June 19, 2024

Boston Red Sox starting pitcher Lucas Giolito addressed his elbow injury while avoiding the most drastic solution.

The Red Sox announced Wednesday that Giolito underwent a successful right elbow ulnar collateral ligament repair with an internal brace Tuesday, thereby avoiding Tommy John surgery.

Giolito signed a one-year deal with the Red Sox this offseason that included a player option for the 2025 season. His 2024 campaign was derailed before it even began when ESPN’s Jeff Passan reported last week that he was dealing with a partially torn ulnar collateral ligament and flexor strain that required surgery and would potentially force him to miss the entire year.

The Red Sox didn’t announce a recovery timeline for Giolito, but CJ Haddad of MLB.com noted that he is still likely to miss the entirety of the 2024 season. Tuesday’s procedure gives him the chance to be fully recovered in time for the start of the 2025 campaign.

Giolito was one of just three free-agent signings by Boston this offseason along with relievers Cooper Criswell and Liam Hendriks, the latter of whom is also likely to miss the majority of this season after undergoing Tommy John surgery.

Giolito was an All-Star selection in 2019 when he played for the Chicago White Sox, but his performance saw a sharp decline last season. He split the year between the White Sox, Los Angeles Angels and Cleveland Guardians and finished with a combined 8-15 record with a 4.88 ERA.

The Red Sox are hoping that the time away from the field will benefit Giolito in the long run and help him get back to performing at a high level.

Neither Song nor Walter w

Dickey throws complete-game shutout vs. Rays

R.A. Dickey (left) threw a two-hit complete-game shutout in the return of Jose Reyes (right). (AP/Chris O’Meara)

ST. PETERSBURG, Fla. – The return of Jose Reyes was bound to provide the Toronto Blue Jays with an immediate and noticeable lift, but perhaps just as important Wednesday was the way R.A. Dickey recaptured his dominant, Cy Young form of 2012.

Dickey was more than just good in a 3-0 victory over the Tampa Bay Rays, he was ace-like in throwing a two-hitter for the club’s first complete-game of the season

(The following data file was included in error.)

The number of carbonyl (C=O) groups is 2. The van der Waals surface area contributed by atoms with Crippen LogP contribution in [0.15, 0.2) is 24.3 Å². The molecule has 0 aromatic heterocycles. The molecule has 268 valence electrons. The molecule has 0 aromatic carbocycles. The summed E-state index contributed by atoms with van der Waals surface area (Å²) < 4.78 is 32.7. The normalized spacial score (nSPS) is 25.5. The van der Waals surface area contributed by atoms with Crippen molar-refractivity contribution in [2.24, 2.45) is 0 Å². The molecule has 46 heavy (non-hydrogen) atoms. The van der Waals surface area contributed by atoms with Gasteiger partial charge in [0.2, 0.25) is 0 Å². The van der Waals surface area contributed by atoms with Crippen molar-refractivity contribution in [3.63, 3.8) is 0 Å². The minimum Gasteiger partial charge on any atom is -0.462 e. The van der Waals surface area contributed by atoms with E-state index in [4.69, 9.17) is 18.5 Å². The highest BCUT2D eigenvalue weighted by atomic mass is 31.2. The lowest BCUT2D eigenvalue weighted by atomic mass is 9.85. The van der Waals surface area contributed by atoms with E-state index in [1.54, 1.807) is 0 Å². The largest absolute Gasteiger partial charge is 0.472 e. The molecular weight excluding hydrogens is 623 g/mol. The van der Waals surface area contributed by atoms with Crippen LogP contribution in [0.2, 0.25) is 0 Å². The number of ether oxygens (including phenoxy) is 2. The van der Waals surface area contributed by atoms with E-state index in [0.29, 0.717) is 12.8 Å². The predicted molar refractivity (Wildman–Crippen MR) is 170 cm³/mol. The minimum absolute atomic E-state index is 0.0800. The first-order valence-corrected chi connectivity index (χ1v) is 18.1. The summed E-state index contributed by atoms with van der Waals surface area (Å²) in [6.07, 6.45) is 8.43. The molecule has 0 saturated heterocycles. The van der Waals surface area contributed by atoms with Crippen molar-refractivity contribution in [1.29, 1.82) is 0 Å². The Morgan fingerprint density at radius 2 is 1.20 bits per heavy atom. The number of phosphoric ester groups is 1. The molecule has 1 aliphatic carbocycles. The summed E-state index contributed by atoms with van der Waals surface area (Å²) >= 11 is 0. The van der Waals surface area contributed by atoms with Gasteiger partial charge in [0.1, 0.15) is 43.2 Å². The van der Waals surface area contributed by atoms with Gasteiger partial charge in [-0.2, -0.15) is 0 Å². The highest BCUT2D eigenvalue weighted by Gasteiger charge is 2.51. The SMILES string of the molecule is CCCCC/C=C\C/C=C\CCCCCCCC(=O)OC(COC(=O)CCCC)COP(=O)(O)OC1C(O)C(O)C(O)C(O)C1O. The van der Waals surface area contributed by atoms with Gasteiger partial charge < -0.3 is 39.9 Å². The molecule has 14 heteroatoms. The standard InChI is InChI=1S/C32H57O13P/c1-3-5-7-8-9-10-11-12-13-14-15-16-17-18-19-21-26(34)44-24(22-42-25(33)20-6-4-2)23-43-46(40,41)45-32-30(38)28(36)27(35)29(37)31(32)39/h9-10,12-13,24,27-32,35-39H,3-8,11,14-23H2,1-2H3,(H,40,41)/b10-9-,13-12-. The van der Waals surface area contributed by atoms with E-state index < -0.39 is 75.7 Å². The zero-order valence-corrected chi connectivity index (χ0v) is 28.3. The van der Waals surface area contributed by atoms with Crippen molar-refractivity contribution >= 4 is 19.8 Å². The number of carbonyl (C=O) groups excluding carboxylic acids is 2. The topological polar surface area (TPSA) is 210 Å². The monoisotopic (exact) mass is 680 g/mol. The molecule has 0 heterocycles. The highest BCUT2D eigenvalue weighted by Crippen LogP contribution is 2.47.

“This was very important for us, the way Dickey threw,” said Edwin Encarnacion, whose solo shot in the ninth capped the scoring. “That’s what we always knew he can do, he can pitch like that, and the other piece is Reyes, too. We’ve been waiting for him, leading off, we’re very happy.”

From the moment Dickey took the Tropicana Field mound for his warm-up pitches to the Desmond Jennings grounder to third for the final out, his knuckleball was the ridiculous incarnation of the pitch it was last year, when an extra bit of velocity made it dart wildly and rendered it nearly untouchable.

The Rays didn’t collect a hit until there was one out in the fifth – on a weak chopper just under the glove of a ranging Reyes – and managed another single by Yunel Escobar in the sixth on a similar seeing-eye grounder.

An even better sign for Dickey – who last year threw a one-hitter with 12 strikeouts against the Rays while with the New York Mets – is how little solid contact was made off him, an issue for him as a back injury limited his effectiveness and forced some tweaks to his delivery he’s been steadily reworking.

“Mechanically, I try to think about going through a door frame without hitting the edges of the frame, and then that goes down to a shoebox as it gets closer to the plate,” explained Dickey. “So, imagine it in the distance, it’s just a door frame that shrinks and I need every pitch to kind of be around that.

“It’s just been tough to do that the first couple of months for a couple of reasons, it feels better now, I’m not saying it’s going to be a complete-game shutout every time out, but I certainly think I have something to grow on.”

Helping things would be more fine defence from Reyes, who stole a hit from Jennings in the first by ranging to his right to collect a grounder and firing across the diamond to get the speedy centre-fielder, and took away a base hit from Jose Molina in the eighth by tracking down his soft liner in short left.

That left ankle he sprained April 12 in Kansas City sure looked fine.

“I didn’t make any plays like that in the minors,” Reyes said of the Jennings ball in the first. “This was the first time I went deep in the hole and made a throw like that, everything felt perfect.”

Having pulled themselves back into the conversation with their recent surge, the Blue Jays can only hope that one star returning from injury, and another perhaps finding his way can push them over the top.

“That knuckleball was moving today, it was unbelievable,” said Reyes. “That’s good to see, hopefully he can continue to pitch like that because we’re going to need it.”